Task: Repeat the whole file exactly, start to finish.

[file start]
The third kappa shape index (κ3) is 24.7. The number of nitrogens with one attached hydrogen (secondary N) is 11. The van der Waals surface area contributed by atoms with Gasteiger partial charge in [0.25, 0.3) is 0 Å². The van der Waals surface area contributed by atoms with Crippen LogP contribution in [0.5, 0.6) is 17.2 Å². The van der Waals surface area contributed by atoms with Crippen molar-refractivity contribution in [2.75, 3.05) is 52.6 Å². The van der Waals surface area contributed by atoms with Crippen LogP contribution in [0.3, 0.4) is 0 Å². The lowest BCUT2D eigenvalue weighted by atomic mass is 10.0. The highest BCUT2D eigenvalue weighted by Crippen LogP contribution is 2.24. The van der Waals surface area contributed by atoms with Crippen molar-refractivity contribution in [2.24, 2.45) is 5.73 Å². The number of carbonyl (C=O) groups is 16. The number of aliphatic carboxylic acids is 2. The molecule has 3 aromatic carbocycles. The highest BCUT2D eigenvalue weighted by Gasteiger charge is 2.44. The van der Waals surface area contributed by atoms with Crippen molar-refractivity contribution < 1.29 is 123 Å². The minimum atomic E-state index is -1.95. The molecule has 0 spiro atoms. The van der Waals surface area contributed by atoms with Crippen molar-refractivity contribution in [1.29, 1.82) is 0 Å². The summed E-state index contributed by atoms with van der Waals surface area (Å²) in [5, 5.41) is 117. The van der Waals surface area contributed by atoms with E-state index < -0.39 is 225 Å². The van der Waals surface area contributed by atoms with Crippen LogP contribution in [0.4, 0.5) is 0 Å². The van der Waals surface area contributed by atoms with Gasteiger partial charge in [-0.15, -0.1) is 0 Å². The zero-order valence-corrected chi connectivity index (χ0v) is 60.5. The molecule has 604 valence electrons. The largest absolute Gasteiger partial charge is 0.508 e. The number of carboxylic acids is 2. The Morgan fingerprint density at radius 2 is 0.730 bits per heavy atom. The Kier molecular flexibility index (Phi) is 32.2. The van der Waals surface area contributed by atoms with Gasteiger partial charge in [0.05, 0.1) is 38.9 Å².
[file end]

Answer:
The third kappa shape index (κ3) is 24.7. The number of nitrogens with one attached hydrogen (secondary N) is 11. The van der Waals surface area contributed by atoms with Gasteiger partial charge in [0.25, 0.3) is 0 Å². The van der Waals surface area contributed by atoms with Crippen LogP contribution in [0.5, 0.6) is 17.2 Å². The van der Waals surface area contributed by atoms with Crippen molar-refractivity contribution in [2.75, 3.05) is 52.6 Å². The van der Waals surface area contributed by atoms with Crippen LogP contribution in [0.3, 0.4) is 0 Å². The lowest BCUT2D eigenvalue weighted by atomic mass is 10.0. The highest BCUT2D eigenvalue weighted by Crippen LogP contribution is 2.24. The van der Waals surface area contributed by atoms with Crippen molar-refractivity contribution in [2.24, 2.45) is 5.73 Å². The number of carbonyl (C=O) groups is 16. The number of aliphatic carboxylic acids is 2. The molecule has 3 aromatic carbocycles. The highest BCUT2D eigenvalue weighted by Gasteiger charge is 2.44. The van der Waals surface area contributed by atoms with Crippen molar-refractivity contribution < 1.29 is 123 Å². The minimum atomic E-state index is -1.95. The molecule has 0 spiro atoms. The van der Waals surface area contributed by atoms with Crippen molar-refractivity contribution in [1.29, 1.82) is 0 Å². The summed E-state index contributed by atoms with van der Waals surface area (Å²) in [5, 5.41) is 117. The van der Waals surface area contributed by atoms with E-state index < -0.39 is 225 Å². The van der Waals surface area contributed by atoms with Crippen LogP contribution in [0.4, 0.5) is 0 Å². The van der Waals surface area contributed by atoms with Gasteiger partial charge in [-0.15, -0.1) is 0 Å². The zero-order valence-corrected chi connectivity index (χ0v) is 60.5. The molecule has 604 valence electrons. The largest absolute Gasteiger partial charge is 0.508 e. The number of carboxylic acids is 2. The Morgan fingerprint density at radius 2 is 0.730 bits per heavy atom. The Kier molecular flexibility index (Phi) is 32.2. The van der Waals surface area contributed by atoms with Gasteiger partial charge in [0.05, 0.1) is 38.9 Å².